Too bad these French cars-Peugeots were very smooth riding cars. My family had the later model 504 which was also good. They were smooth riding and reliable cars and cheap to own. I had a chance to ride in one of the 403 while visiting in Vietnam. it was a taxi and I was surprise to see that this car still running and ride smoothly. As “wiseguy” i asked the drive if I could adjust the idle on his car and was willing to let me do it and he also told me that no one seemed to be able to do it! I adjusted it and the owner thanked for the roadside service and refuse the cab fare frrom the airport to my hotel! The best part was that I spoke Vietnamese as well. Which reminded me: you get better service/treatment when you can speak the country’s language. I was lucky enough to be able to speak 7 languages fluently.

    Like 2
  14. PeterfromOz

    The air cleaner is an aftermarket item. The 404 had a large oil bath cleaner held on by three rubber mounts. If you look at the valve cover there is a flat steel panel on the top. At the front of the panel you can see one of the rubber mounts.

    The car is either late 68 or 69 as the dash gauges are round. 68 or 69 is when the gauges went from long strip to round. Apart from the round dials the other giveaway is they were then fitted with 12 & 3/4″ diameter front disc brakes with twin piston calipers.

    Spare parts should be no problem as plenty were made and there are similarities with other models.

    Engine uses wet cylinder liners. You can change these with the block still in the car. Engine capacity is 1618cc. If you fit the longer stroke crank from the 504 it goes to 1800cc. If you then fit the larger pistons and liners from the 504 you jump to 2000cc. The blocks are essentially the same so you can bolt them in. All use the same clutch.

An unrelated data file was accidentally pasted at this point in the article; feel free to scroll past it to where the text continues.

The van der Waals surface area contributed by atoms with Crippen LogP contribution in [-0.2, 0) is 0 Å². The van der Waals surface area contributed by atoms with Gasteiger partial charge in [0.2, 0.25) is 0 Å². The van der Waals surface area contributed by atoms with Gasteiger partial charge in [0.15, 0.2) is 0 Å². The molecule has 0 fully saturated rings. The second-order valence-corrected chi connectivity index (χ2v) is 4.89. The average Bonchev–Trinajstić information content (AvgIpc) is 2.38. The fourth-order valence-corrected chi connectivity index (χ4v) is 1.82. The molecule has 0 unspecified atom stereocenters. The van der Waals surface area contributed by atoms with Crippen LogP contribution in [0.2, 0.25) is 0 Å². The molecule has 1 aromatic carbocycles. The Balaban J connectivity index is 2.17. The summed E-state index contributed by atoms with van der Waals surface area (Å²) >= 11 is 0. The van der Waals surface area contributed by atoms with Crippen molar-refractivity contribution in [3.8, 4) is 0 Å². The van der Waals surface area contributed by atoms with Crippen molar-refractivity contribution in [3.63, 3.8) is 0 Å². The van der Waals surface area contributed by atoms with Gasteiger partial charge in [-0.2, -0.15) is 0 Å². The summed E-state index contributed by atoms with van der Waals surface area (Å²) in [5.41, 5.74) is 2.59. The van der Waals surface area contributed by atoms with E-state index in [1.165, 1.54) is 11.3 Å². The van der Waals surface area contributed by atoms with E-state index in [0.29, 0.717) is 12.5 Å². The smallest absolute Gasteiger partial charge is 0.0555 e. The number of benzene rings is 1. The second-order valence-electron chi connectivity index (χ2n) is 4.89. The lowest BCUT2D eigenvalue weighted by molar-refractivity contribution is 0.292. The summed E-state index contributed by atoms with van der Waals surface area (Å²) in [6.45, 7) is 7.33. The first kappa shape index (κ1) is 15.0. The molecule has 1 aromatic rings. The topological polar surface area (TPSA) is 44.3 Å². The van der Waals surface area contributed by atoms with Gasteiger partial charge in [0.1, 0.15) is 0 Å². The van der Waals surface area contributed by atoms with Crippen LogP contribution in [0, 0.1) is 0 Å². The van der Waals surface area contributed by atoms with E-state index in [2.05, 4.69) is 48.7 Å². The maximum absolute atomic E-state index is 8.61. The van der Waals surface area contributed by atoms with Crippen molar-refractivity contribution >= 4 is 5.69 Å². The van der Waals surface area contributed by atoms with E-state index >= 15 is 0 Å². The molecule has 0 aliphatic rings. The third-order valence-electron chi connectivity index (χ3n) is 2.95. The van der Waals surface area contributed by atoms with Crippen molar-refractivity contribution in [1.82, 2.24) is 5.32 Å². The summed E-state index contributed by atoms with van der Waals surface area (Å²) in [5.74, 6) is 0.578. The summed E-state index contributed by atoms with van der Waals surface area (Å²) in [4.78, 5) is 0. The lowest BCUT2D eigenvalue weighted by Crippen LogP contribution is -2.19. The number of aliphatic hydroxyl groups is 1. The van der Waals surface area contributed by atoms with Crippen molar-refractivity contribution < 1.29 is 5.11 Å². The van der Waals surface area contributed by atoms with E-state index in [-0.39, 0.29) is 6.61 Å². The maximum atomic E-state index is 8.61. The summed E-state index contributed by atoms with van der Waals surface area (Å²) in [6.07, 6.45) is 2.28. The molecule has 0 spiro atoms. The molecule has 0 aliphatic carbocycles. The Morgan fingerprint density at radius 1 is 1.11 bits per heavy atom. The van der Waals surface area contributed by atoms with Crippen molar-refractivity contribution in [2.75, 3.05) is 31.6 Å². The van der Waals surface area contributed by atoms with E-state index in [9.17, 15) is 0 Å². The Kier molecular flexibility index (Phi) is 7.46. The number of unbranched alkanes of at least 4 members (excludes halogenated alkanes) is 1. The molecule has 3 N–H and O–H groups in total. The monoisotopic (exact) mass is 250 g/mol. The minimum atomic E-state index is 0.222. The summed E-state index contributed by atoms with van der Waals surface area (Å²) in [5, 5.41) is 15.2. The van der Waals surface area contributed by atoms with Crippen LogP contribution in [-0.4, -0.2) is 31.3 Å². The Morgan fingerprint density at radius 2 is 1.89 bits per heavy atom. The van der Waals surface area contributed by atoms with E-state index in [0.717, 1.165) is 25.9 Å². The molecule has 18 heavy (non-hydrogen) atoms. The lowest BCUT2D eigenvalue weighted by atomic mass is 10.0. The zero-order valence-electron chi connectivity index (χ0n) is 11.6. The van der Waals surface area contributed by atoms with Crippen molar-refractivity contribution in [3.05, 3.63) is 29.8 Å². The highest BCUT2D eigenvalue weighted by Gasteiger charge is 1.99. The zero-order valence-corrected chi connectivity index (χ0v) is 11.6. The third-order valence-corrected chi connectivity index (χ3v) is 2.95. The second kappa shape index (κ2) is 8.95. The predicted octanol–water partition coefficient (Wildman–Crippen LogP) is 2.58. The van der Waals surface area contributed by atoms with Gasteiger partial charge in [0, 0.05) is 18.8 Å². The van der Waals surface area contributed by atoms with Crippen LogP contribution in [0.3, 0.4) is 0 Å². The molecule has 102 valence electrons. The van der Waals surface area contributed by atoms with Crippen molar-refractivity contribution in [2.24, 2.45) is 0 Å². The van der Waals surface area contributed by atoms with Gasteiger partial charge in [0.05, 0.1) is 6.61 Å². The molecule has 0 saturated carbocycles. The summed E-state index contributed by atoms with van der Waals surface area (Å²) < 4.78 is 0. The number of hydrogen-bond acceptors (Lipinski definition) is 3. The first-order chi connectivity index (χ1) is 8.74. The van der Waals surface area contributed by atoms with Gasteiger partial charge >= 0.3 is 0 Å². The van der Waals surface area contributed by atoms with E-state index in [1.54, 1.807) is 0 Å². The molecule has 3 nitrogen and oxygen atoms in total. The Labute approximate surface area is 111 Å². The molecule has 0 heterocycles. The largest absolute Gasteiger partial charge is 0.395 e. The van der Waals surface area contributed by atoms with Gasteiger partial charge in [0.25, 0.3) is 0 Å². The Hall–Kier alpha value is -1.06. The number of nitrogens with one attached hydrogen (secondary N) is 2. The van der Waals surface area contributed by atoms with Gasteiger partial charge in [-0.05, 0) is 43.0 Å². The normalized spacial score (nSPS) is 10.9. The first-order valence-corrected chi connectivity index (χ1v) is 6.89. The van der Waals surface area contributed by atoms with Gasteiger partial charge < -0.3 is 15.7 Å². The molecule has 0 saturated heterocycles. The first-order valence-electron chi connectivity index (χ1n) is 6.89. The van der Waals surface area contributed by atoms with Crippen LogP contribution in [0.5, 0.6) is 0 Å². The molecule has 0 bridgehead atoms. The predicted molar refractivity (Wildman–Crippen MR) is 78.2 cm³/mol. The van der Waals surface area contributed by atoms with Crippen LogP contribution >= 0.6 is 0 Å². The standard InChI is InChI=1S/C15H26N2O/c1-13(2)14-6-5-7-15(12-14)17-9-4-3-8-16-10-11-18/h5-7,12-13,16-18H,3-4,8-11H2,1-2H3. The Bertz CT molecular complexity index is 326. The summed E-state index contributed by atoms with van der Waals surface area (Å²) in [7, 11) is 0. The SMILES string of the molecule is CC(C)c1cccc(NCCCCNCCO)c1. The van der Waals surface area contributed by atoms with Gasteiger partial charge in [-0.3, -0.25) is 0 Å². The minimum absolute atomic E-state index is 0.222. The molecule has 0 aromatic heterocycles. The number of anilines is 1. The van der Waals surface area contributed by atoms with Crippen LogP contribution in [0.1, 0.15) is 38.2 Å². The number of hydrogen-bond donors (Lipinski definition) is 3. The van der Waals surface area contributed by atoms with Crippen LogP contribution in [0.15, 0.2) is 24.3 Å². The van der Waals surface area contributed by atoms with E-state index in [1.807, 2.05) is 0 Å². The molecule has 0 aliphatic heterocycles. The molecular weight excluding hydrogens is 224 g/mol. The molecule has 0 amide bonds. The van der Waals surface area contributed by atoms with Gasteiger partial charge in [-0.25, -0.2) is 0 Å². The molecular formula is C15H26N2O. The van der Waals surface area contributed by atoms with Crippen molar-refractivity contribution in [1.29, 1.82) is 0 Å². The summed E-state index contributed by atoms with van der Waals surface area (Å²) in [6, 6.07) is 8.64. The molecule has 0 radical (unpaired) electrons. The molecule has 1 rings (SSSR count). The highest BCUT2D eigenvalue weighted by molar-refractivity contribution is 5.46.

A flat top utility (pick up) was also available and some of these has the 1800cc engines. These also had a full chassis with leaf springs on the rear whereas the sedan uses a single coil and station wagon two coils (the second coil picks when loaded.

    The intake manifold is in the head and the single barrel carb bolts on. The head has a number of welch plugs in it and later double barrel and a single + double barrel version enter through the welch plugs. If you want to go all out the was a Kulglefisher fuel injection version as well.

    The sedan rear end uses a brass worm drive differential. Don’t fill with normal EP sulpherised oil as the oil dissolves the brass. pick up & station wagons use a conventional hypoid diff.

    You can change the headlight bulbs without tools. The headlight rim has two holes underneath to fit your fingers into to pull off the rim. The light is held in place with a spring clip which again you move with your fingers.

    We had one in the family for 27 years until our daughters didn’t want t be seen in an old car.

    Like 2
    • ken tilly UK Member

      My mechanic serviced a 404 with Hypoid oil back in the day, and the differential didn’t last one hour!!

  15. Ward William

    My grandad was a Peugeot mechanic and had everything from 203s to 504s and everything in between. I spent a lot of time in 404s as a kid and loved them. My favorite was the 504 though. A diesel 504 will last as long as a diesel merc of the same era.

  16. Dlegeai

    Parts car, period!! yes indeed these were great cars, reliable, comfortable, thrifty on gas etc…..but they have almost zero collectible value, who would spend thousands to restore it? nuts!

  17. Steve Bush Member

    Don’t remember seeing many of these back in the day although I do remember the later 504 and 505s. A bit amusing that the 404’s expansive wiki page, describes the AMC Hornet sized car, as a “large family car.”

    • ken tilly UK Member

      In actual fact Steve. I owned a 404 at the same time as my friend owned a Hornet Sport about and let me tell you, the 404 was still a lot smaller than the Hornet. A little while later he emigrated to the USA and bought an ’81 Cadillac with the bustle back, and when I went to visit him I found it to be quite a bit bigger than the Hornet.

  18. David

    Is this car still for sale ?